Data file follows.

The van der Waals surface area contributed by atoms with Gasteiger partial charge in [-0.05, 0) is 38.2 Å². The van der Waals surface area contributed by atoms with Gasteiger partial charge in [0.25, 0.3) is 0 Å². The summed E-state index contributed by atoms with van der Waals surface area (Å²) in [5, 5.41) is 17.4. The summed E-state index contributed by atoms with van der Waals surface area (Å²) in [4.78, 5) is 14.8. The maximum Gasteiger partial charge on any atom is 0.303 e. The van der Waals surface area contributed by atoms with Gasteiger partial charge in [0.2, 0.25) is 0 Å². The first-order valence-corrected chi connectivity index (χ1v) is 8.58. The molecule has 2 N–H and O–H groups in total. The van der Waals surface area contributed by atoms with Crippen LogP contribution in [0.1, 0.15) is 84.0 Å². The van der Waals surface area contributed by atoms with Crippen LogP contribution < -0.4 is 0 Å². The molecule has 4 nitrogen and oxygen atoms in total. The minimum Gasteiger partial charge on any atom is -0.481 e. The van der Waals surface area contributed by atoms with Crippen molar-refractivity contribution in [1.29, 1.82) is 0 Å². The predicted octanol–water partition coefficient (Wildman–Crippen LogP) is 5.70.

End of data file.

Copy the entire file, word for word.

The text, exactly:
The van der Waals surface area contributed by atoms with Gasteiger partial charge in [-0.05, 0) is 38.2 Å². The van der Waals surface area contributed by atoms with Gasteiger partial charge in [0.25, 0.3) is 0 Å². The summed E-state index contributed by atoms with van der Waals surface area (Å²) in [5, 5.41) is 17.4. The summed E-state index contributed by atoms with van der Waals surface area (Å²) in [4.78, 5) is 14.8. The maximum Gasteiger partial charge on any atom is 0.303 e. The van der Waals surface area contributed by atoms with Gasteiger partial charge in [0.2, 0.25) is 0 Å². The first-order valence-corrected chi connectivity index (χ1v) is 8.58. The molecule has 2 N–H and O–H groups in total. The van der Waals surface area contributed by atoms with Crippen LogP contribution in [0.1, 0.15) is 84.0 Å². The van der Waals surface area contributed by atoms with Crippen LogP contribution < -0.4 is 0 Å². The molecule has 4 nitrogen and oxygen atoms in total. The minimum Gasteiger partial charge on any atom is -0.481 e. The van der Waals surface area contributed by atoms with Crippen molar-refractivity contribution in [1.29, 1.82) is 0 Å². The predicted octanol–water partition coefficient (Wildman–Crippen LogP) is 5.70.